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Signs of Aging You Shouldn’t Ignore

Symptoms that prohibit the way you function shouldn’t just be expected as you grow older. Know the healthy and not-so-healthy signs of aging.

For many people, the idea of aging is scary, as it is often associated with physical and mental decline and an increased risk of chronic disease. However, with the right lifestyle, healthy aging is achievable. It’s important to first understand which symptoms of aging are considered “normal” and which are not. 

To find out more, we spoke with Dr. Brooke Salzman, geriatrician at the Jefferson Health Center for Healthy Aging, and primary care physician Dr. Edward Reis. They weigh in on signs of aging—such as chronic disease, muscle deterioration and incontinence—and discuss the importance of exercise, nutrition and regular physicals.    

‘Normal’ Signs of Aging vs. Chronic Illness  

Natural changes happen in the body as we age, such as skin damage from sun exposure, loss of muscle and physical strength, loss of some sight and hearing, as well as changes to our sleep patterns, energy levels and appetite. While these symptoms are sometimes considered “normal,” they may have more to do with chronic disease than aging itself.  

“Many chronic diseases, like heart disease, stroke and diabetes, become much more prevalent as we age,” says Dr. Salzman. “Any changes in your physical and mental health, even small ones, can indicate the onset of one of these common illnesses.” Seek medical attention for serious symptoms or those that appear suddenly, including: 

  • Extreme fatigue, which could indicate a number of illnesses, such as cancer, diabetes, liver disease or heart disease 
  • Urinary incontinence, which can happen as the bladder muscle weakens over time, but, if persistent, can indicate conditions such as an enlarged prostate or prostate cancer in men, or symptoms of menopause in women  
  • Major bumps, moles or changes to your skin, which can indicate skin cancer 
  • Loss of appetite, which can be caused by conditions including chronic liver disease, kidney failure, heart failure, dementia or cancer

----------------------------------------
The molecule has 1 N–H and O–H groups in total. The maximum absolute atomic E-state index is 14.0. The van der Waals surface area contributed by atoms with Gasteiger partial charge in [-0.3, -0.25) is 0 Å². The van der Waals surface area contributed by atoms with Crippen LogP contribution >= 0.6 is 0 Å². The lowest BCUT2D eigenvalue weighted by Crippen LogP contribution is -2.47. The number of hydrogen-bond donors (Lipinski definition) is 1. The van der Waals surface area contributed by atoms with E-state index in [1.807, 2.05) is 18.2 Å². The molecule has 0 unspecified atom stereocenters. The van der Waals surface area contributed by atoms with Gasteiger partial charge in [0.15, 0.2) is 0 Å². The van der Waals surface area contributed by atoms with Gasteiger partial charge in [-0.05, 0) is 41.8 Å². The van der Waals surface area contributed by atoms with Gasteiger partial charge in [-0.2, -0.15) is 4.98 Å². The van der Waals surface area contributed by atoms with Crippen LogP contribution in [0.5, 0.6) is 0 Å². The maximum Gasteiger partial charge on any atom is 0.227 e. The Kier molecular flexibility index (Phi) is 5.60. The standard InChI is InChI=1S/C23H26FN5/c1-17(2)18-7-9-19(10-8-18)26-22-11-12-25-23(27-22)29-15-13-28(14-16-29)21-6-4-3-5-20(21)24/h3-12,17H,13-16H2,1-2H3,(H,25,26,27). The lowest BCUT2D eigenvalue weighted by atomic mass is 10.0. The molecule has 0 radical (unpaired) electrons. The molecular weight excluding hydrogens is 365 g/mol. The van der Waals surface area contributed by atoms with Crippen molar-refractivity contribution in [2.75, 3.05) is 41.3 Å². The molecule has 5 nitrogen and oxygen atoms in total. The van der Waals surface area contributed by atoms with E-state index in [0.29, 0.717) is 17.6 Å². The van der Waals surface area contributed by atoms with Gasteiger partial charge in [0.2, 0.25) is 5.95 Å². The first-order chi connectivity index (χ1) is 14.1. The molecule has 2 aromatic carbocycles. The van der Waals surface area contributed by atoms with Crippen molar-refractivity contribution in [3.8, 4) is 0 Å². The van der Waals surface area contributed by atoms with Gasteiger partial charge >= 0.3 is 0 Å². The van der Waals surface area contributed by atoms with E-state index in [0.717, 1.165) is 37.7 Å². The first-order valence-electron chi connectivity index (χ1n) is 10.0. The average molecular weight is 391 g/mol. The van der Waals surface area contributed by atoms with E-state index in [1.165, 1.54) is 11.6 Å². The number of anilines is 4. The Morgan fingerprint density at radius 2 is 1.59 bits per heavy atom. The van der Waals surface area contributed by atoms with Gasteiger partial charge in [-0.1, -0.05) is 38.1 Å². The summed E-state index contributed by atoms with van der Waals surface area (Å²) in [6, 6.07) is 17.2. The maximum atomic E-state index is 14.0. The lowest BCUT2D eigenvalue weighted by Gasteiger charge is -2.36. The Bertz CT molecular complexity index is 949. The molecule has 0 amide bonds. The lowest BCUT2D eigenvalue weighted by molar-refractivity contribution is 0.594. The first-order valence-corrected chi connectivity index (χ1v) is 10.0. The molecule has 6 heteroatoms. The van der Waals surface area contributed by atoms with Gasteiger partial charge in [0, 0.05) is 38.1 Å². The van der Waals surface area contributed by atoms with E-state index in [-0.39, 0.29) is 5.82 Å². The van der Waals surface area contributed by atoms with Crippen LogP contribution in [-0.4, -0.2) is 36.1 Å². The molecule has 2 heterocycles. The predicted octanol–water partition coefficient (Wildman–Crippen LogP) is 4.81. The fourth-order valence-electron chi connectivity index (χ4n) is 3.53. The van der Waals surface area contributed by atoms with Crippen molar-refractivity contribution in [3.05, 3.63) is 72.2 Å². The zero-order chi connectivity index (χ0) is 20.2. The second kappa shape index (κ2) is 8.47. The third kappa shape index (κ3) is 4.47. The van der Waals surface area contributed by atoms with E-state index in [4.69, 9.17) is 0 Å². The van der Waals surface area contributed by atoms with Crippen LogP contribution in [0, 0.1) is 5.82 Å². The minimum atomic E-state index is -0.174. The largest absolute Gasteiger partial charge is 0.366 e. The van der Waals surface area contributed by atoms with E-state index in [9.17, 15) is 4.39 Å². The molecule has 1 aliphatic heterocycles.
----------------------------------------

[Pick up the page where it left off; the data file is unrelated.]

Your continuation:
• Significant memory loss, which should not be ignored as “normal” forgetfulness, as it could be an indicator of dementia 
  • Changes in your mood, which can indicate depression, isolation and loneliness.  

Falls and Physical Strength 

Experiencing a fall is much more common in old age, and the consequences can significantly impact your quality of life. While muscle atrophy and weakness can occur as we age, our bodies should remain functional as long as we use and exercise them. “Exercise is important to maintain your quality of life and prevent loss—not just muscle loss, but the loss of physical mobility and independence,” says Dr. Reis.  

​​A lifelong commitment to moving or any type of exercise is ideal. For older adults unsure how to incorporate safe movement and exercise into their daily routine, ask your doctor about exercise regimens you can practice at home.  

Physical therapy is also a great way to build a safe exercise plan and develop a consistent exercise routine to maintain strength. It can be tremendously helpful for those experiencing difficulties with balance or walking or with falls. However, continuing to exercise after physical therapy is key to maintaining strength and function,” says Dr. Salzman. 

Maintaining Your Overall Health as You Age  

Maintaining a healthy lifestyle and keeping up with routine check-ups helps slow down the effects of aging. Here are three strategies you can use to keep your body healthy, ward off chronic disease and achieve healthy aging: 

  • Maintain a healthy lifestyle: Regular exercise, a nutritious diet and avoiding caffeine and alcohol as we age goes a long way in keeping the body strong to prevent and recover from illness and injury. 
  • Build a strong social network: It is important to maintain and create strong personal connections as we age, as the risk of loneliness and isolation increases. Regular social interaction keeps you mentally sharp and can help prevent dementia or depression. 
  • Stay vigilant: Visit your doctor at least once a year so they can check your vision, hearing and blood pressure, conduct bloodwork and screen you for chronic disease. It’s also important to review your medications, since the risks and benefits of medications change as we get older. 

“It’s never too late to start making healthy changes,” adds Dr. Reis. “Exercise and nutrition make a great impact on how people age at any number, no matter when they start. Always look ahead and have a plan for your future.” 

[Main photo credit: iStock.com/AsiaVision]

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